An Important Note:
I got my first dev job thanks to Claim Academy. By all accounts, everything worked out. My peers who had less coding experience coming into the course used their time wisely and got a lot of work done. They learned a lot and would all make great developers. This review is only meant to do one thing. To let people know that they have better options and why those options may be better. Making the choice to attend any school is an important one. Consider every option you have. Take this review with a grain of salt, as well as everything else. Choosing how and where you learn to code is a personal one and should be yours alone.
There were plenty of warning signs that I should not have ignored before choosing to go to Claim Academy. I came through VetTec which also gave me the opportunity to go to Sabio which probably would have been the better choice.
I came from out of state to go here. I told Claim multiple times that I wanted to do the online course because I was out of state. First, they would just tell me it’s a bad idea, then they would tell me that the class is full. I later agreed to attend in person and found that a lot of people had the same problem. The reasons as to why they weren’t letting them take the advertised online courses were all different and contradicting. We had people in our class that were working full-time jobs and coming into lectures, even they were not allowed to take online classes.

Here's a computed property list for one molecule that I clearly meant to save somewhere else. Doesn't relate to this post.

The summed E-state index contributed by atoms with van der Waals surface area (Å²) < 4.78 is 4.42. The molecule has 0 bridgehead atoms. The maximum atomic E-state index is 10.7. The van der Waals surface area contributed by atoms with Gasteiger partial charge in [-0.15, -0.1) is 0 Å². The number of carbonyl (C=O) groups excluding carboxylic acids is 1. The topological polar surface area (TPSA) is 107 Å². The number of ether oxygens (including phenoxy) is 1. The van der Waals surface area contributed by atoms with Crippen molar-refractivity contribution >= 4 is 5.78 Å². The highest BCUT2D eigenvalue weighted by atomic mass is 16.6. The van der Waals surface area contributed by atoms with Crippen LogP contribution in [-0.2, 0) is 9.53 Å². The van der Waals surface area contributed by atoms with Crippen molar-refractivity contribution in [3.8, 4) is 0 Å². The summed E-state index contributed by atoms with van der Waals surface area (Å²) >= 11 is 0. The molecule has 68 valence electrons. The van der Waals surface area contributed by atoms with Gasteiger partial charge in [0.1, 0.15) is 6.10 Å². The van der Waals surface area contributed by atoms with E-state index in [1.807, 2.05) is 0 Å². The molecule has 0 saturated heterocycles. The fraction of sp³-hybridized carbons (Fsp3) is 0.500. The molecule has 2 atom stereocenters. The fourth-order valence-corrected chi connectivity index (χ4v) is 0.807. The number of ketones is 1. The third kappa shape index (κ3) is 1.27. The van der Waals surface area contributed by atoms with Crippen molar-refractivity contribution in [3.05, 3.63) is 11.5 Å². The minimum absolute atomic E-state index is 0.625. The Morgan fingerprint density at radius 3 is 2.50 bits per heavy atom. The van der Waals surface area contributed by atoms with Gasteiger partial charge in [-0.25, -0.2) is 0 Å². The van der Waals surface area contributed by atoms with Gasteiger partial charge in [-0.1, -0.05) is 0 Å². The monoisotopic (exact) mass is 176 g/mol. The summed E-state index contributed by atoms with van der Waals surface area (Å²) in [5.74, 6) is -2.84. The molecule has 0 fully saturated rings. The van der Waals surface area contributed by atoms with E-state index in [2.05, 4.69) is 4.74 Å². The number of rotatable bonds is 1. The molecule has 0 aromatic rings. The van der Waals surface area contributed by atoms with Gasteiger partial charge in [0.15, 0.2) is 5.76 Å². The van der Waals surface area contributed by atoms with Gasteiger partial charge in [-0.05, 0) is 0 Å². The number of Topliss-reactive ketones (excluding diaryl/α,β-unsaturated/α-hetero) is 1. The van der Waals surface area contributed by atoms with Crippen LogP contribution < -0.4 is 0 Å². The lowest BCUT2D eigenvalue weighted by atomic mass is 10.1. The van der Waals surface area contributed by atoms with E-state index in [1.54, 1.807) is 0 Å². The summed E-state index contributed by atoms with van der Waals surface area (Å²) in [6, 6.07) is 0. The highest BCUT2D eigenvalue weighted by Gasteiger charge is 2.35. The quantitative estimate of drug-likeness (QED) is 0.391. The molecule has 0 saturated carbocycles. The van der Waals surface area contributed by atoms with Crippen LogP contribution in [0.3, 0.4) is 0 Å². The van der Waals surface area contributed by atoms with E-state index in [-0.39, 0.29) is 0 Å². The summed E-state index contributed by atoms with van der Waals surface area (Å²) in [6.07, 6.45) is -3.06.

After I finished the interview process I asked how housing would work for the 3-months that I would be attending. I was told that they “had a building” and that they would get back to me. They never did, I asked again just before leaving my state and I finally got a response on the day I was leaving on my drive to St. Louis, “We have you covered and your accommodation details will be forwarded to you before you leave. We are putting the final touches to your room and getting everyone situated.” I assumed I was meant to pay for whatever this building/room was supposed to be but without a price, I also made sure to have a backup plan by looking around at available AirBnB’s… which I would need.
The next day (two days before the first class), I get a call from Cityview Apartments where I’m asked to stop by and sign a lease. I would have to pay $1,025/month with a roommate. I immediately responded and said I’d be looking for something else. Claim Academy told me about “a building,” then “a room.” But I was not expecting it to turn into an apartment. The apartment manager told me it was no problem, she understood that I was only just receiving the information and wished me luck.